Steps in Problem Assessment
A functional assessment is best applied in order to achieve a thorough assessment of the situation. Functional assessment refers to an array of approaches employed to collect information about the cause of problematic behaviors to enable the design of effective treatment (Fitzsimmons, 2000). Approaches will include interviews with key persons, direct observations, and functional analysis.
The first step using this kind of assessment is to define the problem behavior. The presenting problem is that Billy never listens to his teachers, is truant and a bully, and has been defiant. However, these are too broad to be reliably observed. The therapist may thus need to further ask the parents instances by which they base their description of their son’s behavior.
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The next step, problem analysis, determines why, when, and the frequency by which the behavior is occurring. Upon analysis, goals can finally be set. Goals should be alterable, specific, measurable, and observable. Based on the goals, the appropriate intervention can finally be selected. Lastly, the effectiveness of the chosen intervention needs to be evaluated. This is done by monitoring progress. The therapist can then decide whether to continue, alter, or discontinue the intervention (Rice, 2006).
Goals, Outcome Measures, Methods of Treatment
A holistic approach is best used to improve the child’s behavior. Depending Treatment may include cognitive-behavioral therapy, parent management training, and peer group therapy. If other symptoms or disorders are present, medication may also be used. The following is a list of general goals, method of treatment, and outcome measures which can still be sub-categorized into more specific and measurable activities:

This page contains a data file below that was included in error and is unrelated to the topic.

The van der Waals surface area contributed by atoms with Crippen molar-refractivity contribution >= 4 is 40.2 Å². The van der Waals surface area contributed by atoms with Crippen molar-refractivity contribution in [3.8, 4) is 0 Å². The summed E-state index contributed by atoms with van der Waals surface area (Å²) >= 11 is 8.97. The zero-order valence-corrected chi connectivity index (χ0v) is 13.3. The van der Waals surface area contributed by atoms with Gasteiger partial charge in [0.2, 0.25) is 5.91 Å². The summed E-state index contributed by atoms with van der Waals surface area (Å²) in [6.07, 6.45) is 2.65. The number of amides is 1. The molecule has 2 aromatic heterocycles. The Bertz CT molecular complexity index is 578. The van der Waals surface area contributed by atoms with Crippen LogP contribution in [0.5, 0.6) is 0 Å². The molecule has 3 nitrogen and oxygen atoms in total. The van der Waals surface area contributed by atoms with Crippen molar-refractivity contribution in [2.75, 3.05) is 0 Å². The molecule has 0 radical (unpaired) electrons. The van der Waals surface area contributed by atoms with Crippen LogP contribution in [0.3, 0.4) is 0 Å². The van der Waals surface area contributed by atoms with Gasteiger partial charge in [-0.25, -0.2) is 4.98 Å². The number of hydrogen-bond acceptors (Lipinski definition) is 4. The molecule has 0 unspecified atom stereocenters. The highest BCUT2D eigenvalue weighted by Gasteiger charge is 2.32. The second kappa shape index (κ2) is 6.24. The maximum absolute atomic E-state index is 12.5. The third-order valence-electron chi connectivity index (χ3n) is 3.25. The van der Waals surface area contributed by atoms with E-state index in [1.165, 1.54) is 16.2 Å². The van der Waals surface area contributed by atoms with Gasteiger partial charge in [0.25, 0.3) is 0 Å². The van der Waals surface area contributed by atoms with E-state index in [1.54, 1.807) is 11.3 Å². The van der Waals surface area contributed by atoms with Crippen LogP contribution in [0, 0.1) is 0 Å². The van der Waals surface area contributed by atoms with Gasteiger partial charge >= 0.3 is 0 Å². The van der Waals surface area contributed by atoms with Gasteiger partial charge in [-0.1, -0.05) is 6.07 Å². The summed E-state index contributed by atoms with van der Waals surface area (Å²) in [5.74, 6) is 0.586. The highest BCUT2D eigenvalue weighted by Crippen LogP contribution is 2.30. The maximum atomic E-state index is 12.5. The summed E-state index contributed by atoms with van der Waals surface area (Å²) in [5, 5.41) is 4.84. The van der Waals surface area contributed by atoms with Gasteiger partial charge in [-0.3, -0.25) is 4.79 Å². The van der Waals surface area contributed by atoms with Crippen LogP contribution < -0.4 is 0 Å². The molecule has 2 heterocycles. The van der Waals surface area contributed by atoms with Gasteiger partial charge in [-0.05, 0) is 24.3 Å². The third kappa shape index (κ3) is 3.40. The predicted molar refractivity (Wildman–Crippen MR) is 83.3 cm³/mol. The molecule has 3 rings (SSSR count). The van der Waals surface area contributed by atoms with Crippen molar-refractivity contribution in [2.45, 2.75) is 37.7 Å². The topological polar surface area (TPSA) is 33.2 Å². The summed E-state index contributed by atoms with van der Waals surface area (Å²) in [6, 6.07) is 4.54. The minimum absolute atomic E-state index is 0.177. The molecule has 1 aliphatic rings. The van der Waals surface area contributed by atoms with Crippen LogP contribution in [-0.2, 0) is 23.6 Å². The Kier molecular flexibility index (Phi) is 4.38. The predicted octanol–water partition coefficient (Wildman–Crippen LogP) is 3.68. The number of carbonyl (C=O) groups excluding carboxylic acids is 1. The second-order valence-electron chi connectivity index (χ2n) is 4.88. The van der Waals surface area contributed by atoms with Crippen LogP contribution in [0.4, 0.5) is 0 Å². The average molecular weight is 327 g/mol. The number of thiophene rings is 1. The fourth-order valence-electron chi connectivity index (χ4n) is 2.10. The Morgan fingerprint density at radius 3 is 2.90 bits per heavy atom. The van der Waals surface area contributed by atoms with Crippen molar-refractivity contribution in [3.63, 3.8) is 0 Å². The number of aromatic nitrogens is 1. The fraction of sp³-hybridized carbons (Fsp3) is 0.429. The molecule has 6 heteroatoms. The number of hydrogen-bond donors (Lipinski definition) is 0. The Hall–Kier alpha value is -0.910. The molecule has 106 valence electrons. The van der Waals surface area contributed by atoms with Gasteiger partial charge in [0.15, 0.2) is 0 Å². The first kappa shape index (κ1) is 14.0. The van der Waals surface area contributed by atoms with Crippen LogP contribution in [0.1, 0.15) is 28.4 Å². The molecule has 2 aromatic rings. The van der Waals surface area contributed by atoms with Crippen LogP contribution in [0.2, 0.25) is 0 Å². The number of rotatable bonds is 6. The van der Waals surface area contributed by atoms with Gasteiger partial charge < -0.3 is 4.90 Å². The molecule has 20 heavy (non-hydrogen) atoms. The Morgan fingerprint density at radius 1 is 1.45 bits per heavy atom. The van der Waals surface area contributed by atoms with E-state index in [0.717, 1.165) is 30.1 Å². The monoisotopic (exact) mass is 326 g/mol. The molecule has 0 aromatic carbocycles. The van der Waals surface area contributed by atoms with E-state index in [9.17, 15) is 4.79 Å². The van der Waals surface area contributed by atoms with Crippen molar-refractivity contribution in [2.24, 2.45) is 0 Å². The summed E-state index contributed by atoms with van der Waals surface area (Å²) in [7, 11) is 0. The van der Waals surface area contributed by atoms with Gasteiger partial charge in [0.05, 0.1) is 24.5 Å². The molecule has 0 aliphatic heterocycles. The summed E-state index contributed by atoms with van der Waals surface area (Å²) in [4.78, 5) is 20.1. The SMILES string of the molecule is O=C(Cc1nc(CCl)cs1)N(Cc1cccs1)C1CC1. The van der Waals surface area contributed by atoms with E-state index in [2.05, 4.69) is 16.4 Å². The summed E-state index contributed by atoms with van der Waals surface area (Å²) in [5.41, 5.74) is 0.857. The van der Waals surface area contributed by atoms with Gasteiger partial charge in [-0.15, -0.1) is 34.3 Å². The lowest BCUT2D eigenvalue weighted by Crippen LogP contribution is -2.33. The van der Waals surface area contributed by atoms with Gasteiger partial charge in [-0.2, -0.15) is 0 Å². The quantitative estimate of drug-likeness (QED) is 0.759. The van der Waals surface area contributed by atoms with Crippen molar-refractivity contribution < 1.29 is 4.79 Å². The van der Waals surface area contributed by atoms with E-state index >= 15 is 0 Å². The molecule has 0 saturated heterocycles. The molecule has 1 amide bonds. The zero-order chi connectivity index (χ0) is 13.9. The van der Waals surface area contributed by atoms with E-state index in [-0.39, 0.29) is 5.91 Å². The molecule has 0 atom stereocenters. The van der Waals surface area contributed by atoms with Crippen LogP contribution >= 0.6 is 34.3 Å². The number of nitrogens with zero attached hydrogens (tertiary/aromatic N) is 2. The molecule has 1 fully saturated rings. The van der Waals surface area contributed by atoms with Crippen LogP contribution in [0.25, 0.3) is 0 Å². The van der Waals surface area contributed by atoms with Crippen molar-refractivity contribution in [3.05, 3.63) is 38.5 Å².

Method of Treatment
To improve the child's problem solving, communication, and anger management skills
Child’s problem solving, communication, and coping skills are enhanced
To improve the parent-child relationship
Parent-Child Interaction Therapy
Quality of the parent-child relationship is improved
To help develop social and interpersonal skills
Peer Group therapy
Social and interpersonal skills are developed
A “contract” is a useful tool for a therapist prior to the conduct of a treatment. The contract stipulates the “rights” and the “waived rights” of the participants to the therapy, as well as other administrative arrangements the therapist may need to achieve optimum results. The contract should be discussed with and understood by each participant so that desired outcomes are achieved through the treatment process. Presented below is a hypothetical contract, tailored to fit Billy’s case (www.centerforethicalpractice.org).
1. You are waiving your right to access to your child’s treatment records. All of the information provided during the course of this counseling will be kept confidential. The only exceptions would be incidents of child or elder abuse that might be reported and information about risks of serious danger to others or to the patient.
2. You agree that my role is limited to providing treatment and that you will not involve me in any legal dispute, especially a dispute concerning custody or custody arrangements.